You may well ask why Airbnb’s approach (and no doubt those of other home sharing platforms) has created problems around the world.
The most important issue is the shortage of longer-term rental stock in hundreds of cities around the world as a result of properties being kept solely for the purposes of holiday letting. Such owners have exacerbated the long-term rental housing shortage to the point where city residents either have to pay exorbitant rentals or move way out of the city to locations unpopular with tourists.
Even a quick internet scan of holiday letting in virtually any growing city or town will provide articles published by mainline print and online media covering the issue.
In Cape Town, a city growing steadily as a result of the influx of families migrating south from the interior and from sales of property to foreign investors, the problem relates to single owner/multiple apartment holiday letting in formerly residential apartment blocks, and in apartment blocks owned by absentee owners. In addition, freestanding homes have also been taken off the long-term rental market.
At this point Johannesburg does not appear to have the same problem (see HomeTimes: Airbnb is not automatically permitted in Cape Town apartments) while Nelson Mandela Bay is in the process of drawing up regulations that may address holiday letting issues arising from the shared economy.
Berlin is probably the most extreme case based on the following: in mid-2016 the city’s administrative court upheld a de facto ban on short-term rentals in terms of which people who let more than 50% of their apartment on a short-term basis without a permit from the city risked a fine of €100,000 (R1,6m). The city established a website on which complainants could provide anonymous tipoffs about Airbnb usage. Officials for popular districts announced they would reject 95% of permit requests.
That ban was relaxed somewhat in September this year after the administrative court handed down a ruling giving an applicant homeowner the right to let his home for 182 days a year.
This and other court cases around the world indicate that city authorities need to take great care in drawing up legally, well-structured regulations to better manage holiday letting.
According to Nolo (www.nolo.com), a California-based, long-standing legal advisory service, legal restrictions on short-term rentals are not uniform worldwide and can be confusing. Confusion is exacerbated since short-term rental websites currently provide little help to prospective hosts to understand or comply with such laws.
Many cities have already implemented regulations that require homeowners to register if they want to holiday let. In addition, limitations are being imposed on the number of days per year a homeowner can let out rooms in the residence in which he or she lives permanently. Ninety days seems to be a common limitation period.
Among many other cities, London, Paris, Amsterdam, New York, Edinburgh, San Francisco, Denver, Seattle and Portland are supporting the shared economy by addressing the duration of short-term letting periods. These cities require owners to live in their premises for a specified number of days each year. Owners who holiday let have to register and pay fees. High fines are being imposed on transgressors.
In New York City, residential property located in a multiple residential dwelling unit, such as an apartment building, must be used for “permanent resident purposes”. This means that the property must be occupied by the same person or family for 30 or more consecutive days. Airbnb, which was recently valued at $31bn, refuses to release the exact addresses of hosts who break the law by renting their entire apartment for less than 30 days without being present.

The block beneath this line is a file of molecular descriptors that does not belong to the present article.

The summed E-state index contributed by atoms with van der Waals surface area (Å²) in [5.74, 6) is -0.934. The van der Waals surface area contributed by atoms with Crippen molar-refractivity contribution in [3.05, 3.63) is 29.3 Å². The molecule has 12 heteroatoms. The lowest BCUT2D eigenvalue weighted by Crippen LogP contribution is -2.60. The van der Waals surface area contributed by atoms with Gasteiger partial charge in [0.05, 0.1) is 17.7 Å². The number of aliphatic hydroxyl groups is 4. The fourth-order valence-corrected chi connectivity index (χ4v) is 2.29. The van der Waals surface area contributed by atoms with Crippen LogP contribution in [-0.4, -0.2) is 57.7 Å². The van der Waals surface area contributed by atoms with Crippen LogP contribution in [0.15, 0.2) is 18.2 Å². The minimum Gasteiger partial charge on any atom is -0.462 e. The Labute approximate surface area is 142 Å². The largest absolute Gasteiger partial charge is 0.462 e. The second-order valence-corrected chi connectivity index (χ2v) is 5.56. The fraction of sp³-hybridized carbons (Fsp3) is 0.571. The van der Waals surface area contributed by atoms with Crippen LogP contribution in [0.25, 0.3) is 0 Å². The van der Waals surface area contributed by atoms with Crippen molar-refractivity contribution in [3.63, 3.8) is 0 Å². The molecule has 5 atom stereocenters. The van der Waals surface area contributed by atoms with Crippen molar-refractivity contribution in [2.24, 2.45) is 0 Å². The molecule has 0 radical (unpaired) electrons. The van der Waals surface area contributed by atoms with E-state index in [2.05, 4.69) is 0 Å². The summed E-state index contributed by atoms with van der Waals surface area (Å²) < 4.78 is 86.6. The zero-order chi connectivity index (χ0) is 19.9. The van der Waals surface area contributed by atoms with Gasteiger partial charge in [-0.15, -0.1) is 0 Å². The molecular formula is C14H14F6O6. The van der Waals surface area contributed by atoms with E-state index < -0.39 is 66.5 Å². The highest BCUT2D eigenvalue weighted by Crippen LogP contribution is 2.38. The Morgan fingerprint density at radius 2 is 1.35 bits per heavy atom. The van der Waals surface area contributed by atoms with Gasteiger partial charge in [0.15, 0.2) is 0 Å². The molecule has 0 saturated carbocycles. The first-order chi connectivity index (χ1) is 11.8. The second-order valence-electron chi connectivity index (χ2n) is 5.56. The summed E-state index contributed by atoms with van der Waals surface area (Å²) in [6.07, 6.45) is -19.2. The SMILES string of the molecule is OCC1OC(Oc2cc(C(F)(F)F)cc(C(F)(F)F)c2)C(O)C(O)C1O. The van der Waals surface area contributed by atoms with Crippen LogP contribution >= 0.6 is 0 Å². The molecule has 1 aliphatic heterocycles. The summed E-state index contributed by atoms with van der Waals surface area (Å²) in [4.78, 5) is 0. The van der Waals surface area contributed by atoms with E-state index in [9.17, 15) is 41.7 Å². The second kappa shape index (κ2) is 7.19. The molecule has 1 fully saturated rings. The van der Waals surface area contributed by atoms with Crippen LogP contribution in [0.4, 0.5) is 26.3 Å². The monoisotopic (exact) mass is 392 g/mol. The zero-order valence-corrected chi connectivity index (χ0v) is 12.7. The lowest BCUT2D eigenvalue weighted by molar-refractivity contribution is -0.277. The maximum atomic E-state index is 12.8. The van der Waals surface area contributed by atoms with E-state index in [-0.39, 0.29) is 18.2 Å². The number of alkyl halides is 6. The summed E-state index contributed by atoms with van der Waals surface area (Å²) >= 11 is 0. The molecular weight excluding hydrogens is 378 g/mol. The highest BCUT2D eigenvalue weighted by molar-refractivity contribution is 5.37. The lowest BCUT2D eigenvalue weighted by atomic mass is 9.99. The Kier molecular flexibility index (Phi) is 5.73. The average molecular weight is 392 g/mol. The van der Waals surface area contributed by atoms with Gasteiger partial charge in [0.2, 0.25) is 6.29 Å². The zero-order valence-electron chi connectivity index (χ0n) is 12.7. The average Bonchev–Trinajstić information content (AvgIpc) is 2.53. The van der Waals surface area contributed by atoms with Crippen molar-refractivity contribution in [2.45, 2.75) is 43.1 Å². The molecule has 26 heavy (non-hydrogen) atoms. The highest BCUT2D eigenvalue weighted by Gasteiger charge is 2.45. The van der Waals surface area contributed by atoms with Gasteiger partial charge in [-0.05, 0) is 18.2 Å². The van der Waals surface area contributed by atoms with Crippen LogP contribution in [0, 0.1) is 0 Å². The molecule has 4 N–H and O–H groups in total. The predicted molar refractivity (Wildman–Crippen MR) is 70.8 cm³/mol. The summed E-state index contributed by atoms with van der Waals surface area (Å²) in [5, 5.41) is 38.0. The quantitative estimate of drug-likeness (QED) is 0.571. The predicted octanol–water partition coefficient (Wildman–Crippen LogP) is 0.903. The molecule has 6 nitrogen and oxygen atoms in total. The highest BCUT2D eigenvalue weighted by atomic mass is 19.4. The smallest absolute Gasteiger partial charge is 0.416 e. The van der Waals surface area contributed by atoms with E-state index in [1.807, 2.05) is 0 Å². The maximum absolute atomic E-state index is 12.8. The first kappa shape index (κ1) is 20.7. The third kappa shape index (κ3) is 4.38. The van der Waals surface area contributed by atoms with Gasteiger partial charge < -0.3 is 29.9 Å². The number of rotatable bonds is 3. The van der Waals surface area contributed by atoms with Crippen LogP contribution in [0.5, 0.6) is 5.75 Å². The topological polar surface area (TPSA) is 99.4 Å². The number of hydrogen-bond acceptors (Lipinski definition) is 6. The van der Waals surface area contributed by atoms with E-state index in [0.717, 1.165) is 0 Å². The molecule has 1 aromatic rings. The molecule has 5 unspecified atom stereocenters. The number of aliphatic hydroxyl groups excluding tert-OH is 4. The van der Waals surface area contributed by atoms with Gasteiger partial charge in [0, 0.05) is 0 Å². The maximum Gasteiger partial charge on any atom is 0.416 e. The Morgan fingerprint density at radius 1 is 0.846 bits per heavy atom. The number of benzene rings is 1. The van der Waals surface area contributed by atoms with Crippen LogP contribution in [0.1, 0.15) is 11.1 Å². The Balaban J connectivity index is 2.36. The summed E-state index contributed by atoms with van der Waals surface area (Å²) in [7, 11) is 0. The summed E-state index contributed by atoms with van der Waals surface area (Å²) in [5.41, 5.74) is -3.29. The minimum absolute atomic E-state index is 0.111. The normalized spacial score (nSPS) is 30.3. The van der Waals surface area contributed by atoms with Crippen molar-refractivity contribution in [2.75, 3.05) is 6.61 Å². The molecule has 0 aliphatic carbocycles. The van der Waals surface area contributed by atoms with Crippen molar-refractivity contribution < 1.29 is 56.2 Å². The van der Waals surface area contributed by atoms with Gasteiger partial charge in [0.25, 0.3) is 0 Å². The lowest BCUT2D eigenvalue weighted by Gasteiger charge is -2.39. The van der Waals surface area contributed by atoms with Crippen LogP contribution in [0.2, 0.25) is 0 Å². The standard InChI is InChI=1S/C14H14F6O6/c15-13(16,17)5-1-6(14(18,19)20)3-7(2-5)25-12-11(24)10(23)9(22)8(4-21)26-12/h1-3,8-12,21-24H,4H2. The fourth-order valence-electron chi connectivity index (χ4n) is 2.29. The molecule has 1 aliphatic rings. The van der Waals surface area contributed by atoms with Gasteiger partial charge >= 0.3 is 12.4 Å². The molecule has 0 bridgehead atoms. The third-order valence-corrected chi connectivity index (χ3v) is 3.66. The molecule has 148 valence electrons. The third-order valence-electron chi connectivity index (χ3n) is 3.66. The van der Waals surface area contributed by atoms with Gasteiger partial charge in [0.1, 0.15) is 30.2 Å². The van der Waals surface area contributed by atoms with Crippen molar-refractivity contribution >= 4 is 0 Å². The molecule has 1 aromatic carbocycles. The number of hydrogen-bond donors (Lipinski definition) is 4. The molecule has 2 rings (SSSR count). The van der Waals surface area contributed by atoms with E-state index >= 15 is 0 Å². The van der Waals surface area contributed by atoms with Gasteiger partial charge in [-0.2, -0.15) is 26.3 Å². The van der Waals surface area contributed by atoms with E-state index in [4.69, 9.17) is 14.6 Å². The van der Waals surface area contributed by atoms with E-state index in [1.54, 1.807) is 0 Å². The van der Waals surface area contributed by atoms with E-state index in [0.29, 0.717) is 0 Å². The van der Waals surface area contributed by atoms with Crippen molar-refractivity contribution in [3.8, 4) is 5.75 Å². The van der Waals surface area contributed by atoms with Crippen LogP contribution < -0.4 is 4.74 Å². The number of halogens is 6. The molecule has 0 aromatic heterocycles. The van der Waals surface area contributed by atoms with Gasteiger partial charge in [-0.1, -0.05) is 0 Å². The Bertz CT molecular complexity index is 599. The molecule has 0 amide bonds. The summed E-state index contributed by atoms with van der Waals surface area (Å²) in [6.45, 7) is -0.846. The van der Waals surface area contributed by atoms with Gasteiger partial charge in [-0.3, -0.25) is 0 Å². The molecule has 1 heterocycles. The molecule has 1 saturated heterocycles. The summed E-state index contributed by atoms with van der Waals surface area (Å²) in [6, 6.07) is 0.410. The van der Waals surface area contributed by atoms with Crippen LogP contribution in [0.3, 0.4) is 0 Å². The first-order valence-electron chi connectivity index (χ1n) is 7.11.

Nolo reports that New Orleans has similar restrictions on the period of short-term rental use. Its local ordinance prohibits property owners from renting their homes or apartments to anyone for less than 60 days in the French Quarter or less than 30 days elsewhere in the city.
Other cities utilise their zoning laws and other mechanisms to limit short-term rentals. In San Luis Obispo County, California, a short-term rental home may not be located within 60m (200 feet) of a similar rental on the same block.
In Edinburgh, consideration is being given to introducing controls to allow homeowners to short-term let a property for no more than 90 days a year on the grounds of community issues of over-concentration, public safety, waste collection, noise and community cohesion.
Other issues that are exercising the minds of city officials around the world in relation to accommodating challenges of participating in the shared economy are:
- Inadequate fire and safety infrastructure in residential sectional title and other medium-density housing developments. Registered hotels, for example, are subject to strict regulations and compliance is regularly checked by fire and safety officers. Hotels require clearly posted evacuation plans, extensive sprinkler systems and multiple exits, none of which are needed in apartment buildings.
Higher operational and service costs in apartment blocks that were designed for permanent residents and are now being partially used as holiday accommodation for scores of holiday makers.
- Eroded security and perceptions of safety as a result of large numbers of strangers entering and leaving residential apartment blocks in which permanent owners pay security companies large monthly fees to kept out strangers. Property management companies report an occasional attack in Cape Town residential apartment blocks in which holiday letting is taking place.
- Absentee owners holiday letting apartments do not take on the risk or responsibility of strangers sharing their apartments with them as envisaged in the one host one home Permanent residents, however, take on that responsibility.
Increased public liability insurance cover for common areas that have become high foot traffic areas used by foreign visitors. If foreign visitors injure themselves in common areas, their claims against insurance will be in high-worth foreign currencies. If insurance is insufficient to cover the value of a successful claim, all owners will be liable to make up the shortfall and not only those owners who are holiday letting. (See Addsure letter to clients).
- Disruption of amenities in a residential apartment block, a right entrenched in sectional titles legislation in South Africa.
By Blake Wilkins